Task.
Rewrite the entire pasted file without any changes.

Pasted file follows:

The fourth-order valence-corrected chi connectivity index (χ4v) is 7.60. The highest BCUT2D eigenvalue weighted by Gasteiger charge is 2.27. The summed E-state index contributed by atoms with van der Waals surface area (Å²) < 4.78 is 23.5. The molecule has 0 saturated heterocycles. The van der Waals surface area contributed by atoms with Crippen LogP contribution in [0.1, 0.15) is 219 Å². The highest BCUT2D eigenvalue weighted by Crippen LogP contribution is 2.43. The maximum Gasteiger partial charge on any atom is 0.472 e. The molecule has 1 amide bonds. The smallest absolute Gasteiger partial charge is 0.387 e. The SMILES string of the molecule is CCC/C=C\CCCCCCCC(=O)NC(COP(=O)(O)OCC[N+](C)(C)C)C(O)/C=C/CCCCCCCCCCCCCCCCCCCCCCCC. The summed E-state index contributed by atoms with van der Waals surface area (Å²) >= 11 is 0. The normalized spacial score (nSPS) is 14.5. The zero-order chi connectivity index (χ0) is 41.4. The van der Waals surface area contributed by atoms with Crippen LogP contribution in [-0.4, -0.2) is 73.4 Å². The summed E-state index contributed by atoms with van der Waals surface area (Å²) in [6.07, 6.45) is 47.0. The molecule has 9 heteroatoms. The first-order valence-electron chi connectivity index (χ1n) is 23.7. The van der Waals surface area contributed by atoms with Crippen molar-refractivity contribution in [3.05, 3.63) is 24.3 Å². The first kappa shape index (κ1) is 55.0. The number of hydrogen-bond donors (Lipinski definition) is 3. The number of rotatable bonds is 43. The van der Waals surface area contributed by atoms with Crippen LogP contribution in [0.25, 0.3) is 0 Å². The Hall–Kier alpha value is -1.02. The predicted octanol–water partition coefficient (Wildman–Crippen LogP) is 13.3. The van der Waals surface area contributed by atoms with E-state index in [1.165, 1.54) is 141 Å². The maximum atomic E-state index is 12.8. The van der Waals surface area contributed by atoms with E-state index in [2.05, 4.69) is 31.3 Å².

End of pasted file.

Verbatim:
The fourth-order valence-corrected chi connectivity index (χ4v) is 7.60. The highest BCUT2D eigenvalue weighted by Gasteiger charge is 2.27. The summed E-state index contributed by atoms with van der Waals surface area (Å²) < 4.78 is 23.5. The molecule has 0 saturated heterocycles. The van der Waals surface area contributed by atoms with Crippen LogP contribution in [0.1, 0.15) is 219 Å². The highest BCUT2D eigenvalue weighted by Crippen LogP contribution is 2.43. The maximum Gasteiger partial charge on any atom is 0.472 e. The molecule has 1 amide bonds. The smallest absolute Gasteiger partial charge is 0.387 e. The SMILES string of the molecule is CCC/C=C\CCCCCCCC(=O)NC(COP(=O)(O)OCC[N+](C)(C)C)C(O)/C=C/CCCCCCCCCCCCCCCCCCCCCCCC. The summed E-state index contributed by atoms with van der Waals surface area (Å²) >= 11 is 0. The normalized spacial score (nSPS) is 14.5. The zero-order chi connectivity index (χ0) is 41.4. The van der Waals surface area contributed by atoms with Crippen LogP contribution in [-0.4, -0.2) is 73.4 Å². The summed E-state index contributed by atoms with van der Waals surface area (Å²) in [6.07, 6.45) is 47.0. The molecule has 9 heteroatoms. The first-order valence-electron chi connectivity index (χ1n) is 23.7. The van der Waals surface area contributed by atoms with Crippen molar-refractivity contribution in [3.05, 3.63) is 24.3 Å². The first kappa shape index (κ1) is 55.0. The number of hydrogen-bond donors (Lipinski definition) is 3. The number of rotatable bonds is 43. The van der Waals surface area contributed by atoms with Crippen LogP contribution in [0.25, 0.3) is 0 Å². The Hall–Kier alpha value is -1.02. The predicted octanol–water partition coefficient (Wildman–Crippen LogP) is 13.3. The van der Waals surface area contributed by atoms with E-state index in [1.165, 1.54) is 141 Å². The maximum atomic E-state index is 12.8. The van der Waals surface area contributed by atoms with E-state index in [2.05, 4.69) is 31.3 Å².